You must then contact Ward 7b or NHS 111 informing them that you have uncontrolled bleeding from your dialysis fistula or graft.

Please see the 'Put a lid on it!' image within the PDF below.

How will I know if my fistula is working?

A successful fistula has a fast flow of blood from the artery into the vein. This can be heard through a stethoscope as a ‘whooshing’ noise or felt as a ‘buzzing’ sensation. The nurse will check your fistula after the operation to see if it is working. You will be shown how to do this.

When your fistula is new, check it at least twice daily. After a few weeks it should be checked at least once a day. It can take 3 months or more until the fistula is ready to use for dialysis treatment.


If you cannot hear or feel the blood flow, or it seems weaker, please contact Ward 7b or your specialist nurse for advice.

Care of your fistula or graft

  • Keep your fistula or graft limb warm
  • Do not let anyone take blood, put in a drip, insert a needle or take your blood pressure on your fistula or graft arm
  • Do not wear tight clothing, a wristwatch or tight jewellery on your limb as this could limit the blood flow and damage your fistula or graft
  • Do not pick scabs on your access arm or leg as this could cause infection
  • Do not have a tattoo on your access arm or leg
  • Try not to sleep on your access arm

Follow up

  • You will be given a follow up appointment at Gloucestershire Royal Hospital with a renal nurse to assess the wound. The appointment will be made for 5 to 7 days following your operation.
  • The renal team will check the progress of your fistula over the next 8 to 12 weeks. If you are having dialysis already, your dialysis nurse will also check the progress of your fistula and will tell you when it is ready to use.
  • If you are not yet on dialysis, you will be reviewed by the surgeon 6 to 8 weeks after your operation. Arrangements will be made for you to be seen as an outpatient at the hospital. Patient

Exercises to help your fistula to develop

Over the next 6 to 12 weeks the fistula vein needs to stretch in diameter (width) so that it is large enough to take dialysis needles. During the dialysis treatment the dialysis machine will take out and put back large volumes of fluid. For this to be successful the fistula vein needs to develop a strong thrill or buzzing sensation, sometimes exercising the arm can help.

If you have a fistula, there are some simple exercises you can do that may help it develop. The renal specialist or dialysis nurse will explain these to you and tell you when you should start them. This is usually when the operation wound has fully healed, normally after 2 weeks.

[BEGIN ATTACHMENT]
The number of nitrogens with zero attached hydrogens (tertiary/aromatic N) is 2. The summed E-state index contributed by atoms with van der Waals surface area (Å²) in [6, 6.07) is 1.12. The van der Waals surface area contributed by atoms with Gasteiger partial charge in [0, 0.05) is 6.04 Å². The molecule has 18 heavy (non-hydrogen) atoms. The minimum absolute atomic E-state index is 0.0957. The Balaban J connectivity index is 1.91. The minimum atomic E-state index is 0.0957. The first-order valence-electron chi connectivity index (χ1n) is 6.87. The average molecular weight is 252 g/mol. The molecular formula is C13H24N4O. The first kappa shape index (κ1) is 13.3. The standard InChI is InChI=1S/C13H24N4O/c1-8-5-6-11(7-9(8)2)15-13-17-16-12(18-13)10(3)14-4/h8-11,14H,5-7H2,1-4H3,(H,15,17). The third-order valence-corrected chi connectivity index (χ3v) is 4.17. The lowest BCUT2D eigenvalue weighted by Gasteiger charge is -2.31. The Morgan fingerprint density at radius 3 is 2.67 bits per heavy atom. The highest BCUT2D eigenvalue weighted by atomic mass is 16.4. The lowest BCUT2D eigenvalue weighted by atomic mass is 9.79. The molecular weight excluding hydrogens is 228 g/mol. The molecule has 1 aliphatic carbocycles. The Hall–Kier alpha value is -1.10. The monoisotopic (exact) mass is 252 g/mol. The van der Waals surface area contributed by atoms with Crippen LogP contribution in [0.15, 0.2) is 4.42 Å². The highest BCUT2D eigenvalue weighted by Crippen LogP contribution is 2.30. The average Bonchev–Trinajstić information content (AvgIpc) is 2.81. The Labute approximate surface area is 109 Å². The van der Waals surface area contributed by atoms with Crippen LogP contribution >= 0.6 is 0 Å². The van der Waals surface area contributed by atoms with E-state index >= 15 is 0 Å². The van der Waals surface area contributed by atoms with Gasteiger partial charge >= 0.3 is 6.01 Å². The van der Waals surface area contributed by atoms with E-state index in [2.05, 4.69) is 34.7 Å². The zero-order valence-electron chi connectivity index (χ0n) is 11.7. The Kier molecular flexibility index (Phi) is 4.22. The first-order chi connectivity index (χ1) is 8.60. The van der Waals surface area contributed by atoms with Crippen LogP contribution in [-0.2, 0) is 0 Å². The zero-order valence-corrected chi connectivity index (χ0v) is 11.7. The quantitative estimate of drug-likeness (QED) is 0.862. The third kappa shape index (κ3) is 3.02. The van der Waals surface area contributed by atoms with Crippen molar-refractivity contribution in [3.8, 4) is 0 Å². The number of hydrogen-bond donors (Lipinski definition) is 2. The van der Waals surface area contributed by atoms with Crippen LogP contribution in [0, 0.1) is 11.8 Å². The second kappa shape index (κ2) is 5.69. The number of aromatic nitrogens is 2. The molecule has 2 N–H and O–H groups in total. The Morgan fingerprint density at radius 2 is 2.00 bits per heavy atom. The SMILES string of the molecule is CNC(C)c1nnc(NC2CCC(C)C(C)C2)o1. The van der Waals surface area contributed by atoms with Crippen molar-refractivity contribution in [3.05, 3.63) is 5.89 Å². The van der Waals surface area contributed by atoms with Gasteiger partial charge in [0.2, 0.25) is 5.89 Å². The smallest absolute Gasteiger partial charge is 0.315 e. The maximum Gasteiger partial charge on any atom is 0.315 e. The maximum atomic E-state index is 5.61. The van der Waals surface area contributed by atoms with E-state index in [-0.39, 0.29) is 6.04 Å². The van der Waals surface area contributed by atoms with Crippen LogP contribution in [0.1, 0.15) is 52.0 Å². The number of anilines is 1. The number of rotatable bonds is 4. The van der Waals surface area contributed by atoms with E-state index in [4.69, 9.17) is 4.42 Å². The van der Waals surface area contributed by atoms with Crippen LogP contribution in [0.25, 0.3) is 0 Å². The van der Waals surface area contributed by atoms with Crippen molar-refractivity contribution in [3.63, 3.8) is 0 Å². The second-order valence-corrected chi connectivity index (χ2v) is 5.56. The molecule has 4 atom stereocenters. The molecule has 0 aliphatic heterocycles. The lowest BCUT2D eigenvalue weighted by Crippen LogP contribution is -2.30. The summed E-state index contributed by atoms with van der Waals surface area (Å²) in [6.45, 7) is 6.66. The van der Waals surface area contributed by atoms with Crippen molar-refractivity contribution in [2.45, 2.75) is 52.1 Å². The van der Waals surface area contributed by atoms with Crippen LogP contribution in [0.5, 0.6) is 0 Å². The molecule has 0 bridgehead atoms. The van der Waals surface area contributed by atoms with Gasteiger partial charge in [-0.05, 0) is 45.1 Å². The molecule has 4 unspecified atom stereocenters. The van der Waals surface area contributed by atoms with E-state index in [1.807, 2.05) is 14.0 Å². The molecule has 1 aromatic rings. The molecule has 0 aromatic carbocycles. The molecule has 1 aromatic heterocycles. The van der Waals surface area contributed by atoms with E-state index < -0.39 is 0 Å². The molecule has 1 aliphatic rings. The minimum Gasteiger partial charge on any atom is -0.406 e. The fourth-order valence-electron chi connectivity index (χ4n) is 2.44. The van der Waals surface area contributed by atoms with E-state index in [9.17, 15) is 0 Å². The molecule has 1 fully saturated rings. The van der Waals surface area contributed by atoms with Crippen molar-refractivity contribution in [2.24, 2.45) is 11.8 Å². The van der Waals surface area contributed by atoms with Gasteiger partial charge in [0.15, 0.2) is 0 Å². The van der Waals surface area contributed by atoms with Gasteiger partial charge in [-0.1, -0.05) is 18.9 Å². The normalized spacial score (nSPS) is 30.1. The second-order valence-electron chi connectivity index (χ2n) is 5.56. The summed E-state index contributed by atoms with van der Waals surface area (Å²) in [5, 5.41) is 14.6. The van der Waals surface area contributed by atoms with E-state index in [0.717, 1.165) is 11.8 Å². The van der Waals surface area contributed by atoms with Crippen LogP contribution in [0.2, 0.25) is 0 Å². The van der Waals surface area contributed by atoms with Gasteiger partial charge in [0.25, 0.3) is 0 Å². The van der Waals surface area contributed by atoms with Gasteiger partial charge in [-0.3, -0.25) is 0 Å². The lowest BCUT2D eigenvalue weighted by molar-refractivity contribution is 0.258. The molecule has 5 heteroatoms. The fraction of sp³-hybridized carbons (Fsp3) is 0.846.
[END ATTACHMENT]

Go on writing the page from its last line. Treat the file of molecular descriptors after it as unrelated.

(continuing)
The exercises are simple and can be done sitting down.

  • Hold a soft ball, a sponge or a rolled up pair of socks in your hand. Squeeze the object 10 times then relax. Repeat this 4 or 5 times every day, if you can.

This exercise should not be tiring, but if you have any concerns, please consult a doctor or nurse before starting them.


If you have a graft, there is no need to do these exercises.

Contact information

If you any questions or concerns and you are already on dialysis, please contact the haemodialysis unit you are attending:

Cotswold Renal Haemodialysis Unit

Tel: 0300 422 6768

Tel: 0300 422 5359

Monday to Saturday, 7:00am to 11:00pm

Severn Renal Satellite Unit

Tel: 0300 422 6077

Monday to Saturday, 7:00am to 11:00pm

Forest Renal Satellite Unit

Tel: 0300 422 8762

Monday, Wednesday and Friday, 7:00am to 7:00pm

If you are not yet on dialysis please contact:

Ward 7b, Gloucestershire Royal Hospital

Tel: 0300 422 6768 (open 24 hours a day)

If you need to contact Cheltenham General Hospital:

Tel: 0300 422 2222

When prompted, ask for the ward you were discharged from (open 24 hours a day)

If you require further information, please contact:

Renal Access Nurse

Gloucestershire Royal Hospital

Tel: 0300 422 6270

Monday to Friday, 8:00 to 3:00pm

Teaching and training

Gloucestershire Hospitals NHS Foundation Trust is involved in the teaching or training of medical staff who may be in attendance at some patient consultations. However, there is an 'opt out' option for any patient who would rather see a doctor without training medical staff in attendance.

Printable version of this page

How to look after your dialysis access GHPI1240_01_23 Department: Nephrology (renal services) Review due: January 2026 PDF, 283.2 KB, 7 pages
Reference number GHPI1240_01_23
Department Nephrology (renal services)
Review due January 2026